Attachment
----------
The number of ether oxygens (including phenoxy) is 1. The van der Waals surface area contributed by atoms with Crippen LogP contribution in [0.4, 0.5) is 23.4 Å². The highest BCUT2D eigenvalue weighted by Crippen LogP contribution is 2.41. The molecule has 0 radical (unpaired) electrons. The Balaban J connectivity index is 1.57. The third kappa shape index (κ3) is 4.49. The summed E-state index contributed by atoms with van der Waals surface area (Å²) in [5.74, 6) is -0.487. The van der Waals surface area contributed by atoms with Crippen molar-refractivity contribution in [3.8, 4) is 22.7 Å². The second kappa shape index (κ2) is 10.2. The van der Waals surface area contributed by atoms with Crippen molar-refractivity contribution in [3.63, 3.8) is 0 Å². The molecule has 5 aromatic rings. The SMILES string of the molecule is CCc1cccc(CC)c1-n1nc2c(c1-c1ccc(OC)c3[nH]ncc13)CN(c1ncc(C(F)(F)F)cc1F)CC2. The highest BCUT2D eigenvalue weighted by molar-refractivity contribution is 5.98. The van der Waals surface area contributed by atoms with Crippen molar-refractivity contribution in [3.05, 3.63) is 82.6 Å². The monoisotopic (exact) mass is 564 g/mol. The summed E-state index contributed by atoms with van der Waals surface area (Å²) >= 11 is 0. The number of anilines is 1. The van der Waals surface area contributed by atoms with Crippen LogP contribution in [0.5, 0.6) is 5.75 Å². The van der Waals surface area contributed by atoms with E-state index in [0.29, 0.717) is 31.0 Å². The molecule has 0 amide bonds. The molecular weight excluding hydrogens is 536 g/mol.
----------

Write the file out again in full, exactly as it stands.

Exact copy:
The number of ether oxygens (including phenoxy) is 1. The van der Waals surface area contributed by atoms with Crippen LogP contribution in [0.4, 0.5) is 23.4 Å². The highest BCUT2D eigenvalue weighted by Crippen LogP contribution is 2.41. The molecule has 0 radical (unpaired) electrons. The Balaban J connectivity index is 1.57. The third kappa shape index (κ3) is 4.49. The summed E-state index contributed by atoms with van der Waals surface area (Å²) in [5.74, 6) is -0.487. The van der Waals surface area contributed by atoms with Crippen molar-refractivity contribution in [3.8, 4) is 22.7 Å². The second kappa shape index (κ2) is 10.2. The van der Waals surface area contributed by atoms with Crippen molar-refractivity contribution in [3.63, 3.8) is 0 Å². The molecule has 5 aromatic rings. The SMILES string of the molecule is CCc1cccc(CC)c1-n1nc2c(c1-c1ccc(OC)c3[nH]ncc13)CN(c1ncc(C(F)(F)F)cc1F)CC2. The highest BCUT2D eigenvalue weighted by molar-refractivity contribution is 5.98. The van der Waals surface area contributed by atoms with Crippen molar-refractivity contribution in [3.05, 3.63) is 82.6 Å². The monoisotopic (exact) mass is 564 g/mol. The summed E-state index contributed by atoms with van der Waals surface area (Å²) >= 11 is 0. The number of anilines is 1. The van der Waals surface area contributed by atoms with Crippen LogP contribution in [0.5, 0.6) is 5.75 Å². The van der Waals surface area contributed by atoms with E-state index in [0.29, 0.717) is 31.0 Å². The molecule has 0 amide bonds. The molecular weight excluding hydrogens is 536 g/mol.